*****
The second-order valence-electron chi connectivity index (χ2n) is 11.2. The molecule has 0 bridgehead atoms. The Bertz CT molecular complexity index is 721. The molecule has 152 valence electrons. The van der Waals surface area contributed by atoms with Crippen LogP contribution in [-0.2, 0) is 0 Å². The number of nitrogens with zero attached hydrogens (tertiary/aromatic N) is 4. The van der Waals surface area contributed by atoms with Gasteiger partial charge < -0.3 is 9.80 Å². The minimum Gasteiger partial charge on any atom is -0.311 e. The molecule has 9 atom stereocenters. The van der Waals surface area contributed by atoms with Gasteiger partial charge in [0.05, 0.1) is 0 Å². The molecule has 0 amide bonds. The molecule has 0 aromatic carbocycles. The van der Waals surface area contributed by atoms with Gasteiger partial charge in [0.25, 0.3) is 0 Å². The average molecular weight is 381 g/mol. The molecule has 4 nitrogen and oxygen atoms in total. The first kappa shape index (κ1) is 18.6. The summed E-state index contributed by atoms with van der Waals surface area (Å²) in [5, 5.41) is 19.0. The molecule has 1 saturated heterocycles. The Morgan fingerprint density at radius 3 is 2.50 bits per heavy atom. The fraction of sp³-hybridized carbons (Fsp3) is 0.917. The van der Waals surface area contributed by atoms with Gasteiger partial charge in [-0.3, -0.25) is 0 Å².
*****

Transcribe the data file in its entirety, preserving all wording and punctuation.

The second-order valence-electron chi connectivity index (χ2n) is 11.2. The molecule has 0 bridgehead atoms. The Bertz CT molecular complexity index is 721. The molecule has 152 valence electrons. The van der Waals surface area contributed by atoms with Crippen LogP contribution in [-0.2, 0) is 0 Å². The number of nitrogens with zero attached hydrogens (tertiary/aromatic N) is 4. The van der Waals surface area contributed by atoms with Gasteiger partial charge < -0.3 is 9.80 Å². The minimum Gasteiger partial charge on any atom is -0.311 e. The molecule has 9 atom stereocenters. The van der Waals surface area contributed by atoms with Gasteiger partial charge in [0.05, 0.1) is 0 Å². The molecule has 0 amide bonds. The molecule has 0 aromatic carbocycles. The van der Waals surface area contributed by atoms with Gasteiger partial charge in [0.25, 0.3) is 0 Å². The average molecular weight is 381 g/mol. The molecule has 4 nitrogen and oxygen atoms in total. The first kappa shape index (κ1) is 18.6. The summed E-state index contributed by atoms with van der Waals surface area (Å²) in [5, 5.41) is 19.0. The molecule has 1 saturated heterocycles. The Morgan fingerprint density at radius 3 is 2.50 bits per heavy atom. The fraction of sp³-hybridized carbons (Fsp3) is 0.917. The van der Waals surface area contributed by atoms with Gasteiger partial charge in [-0.3, -0.25) is 0 Å².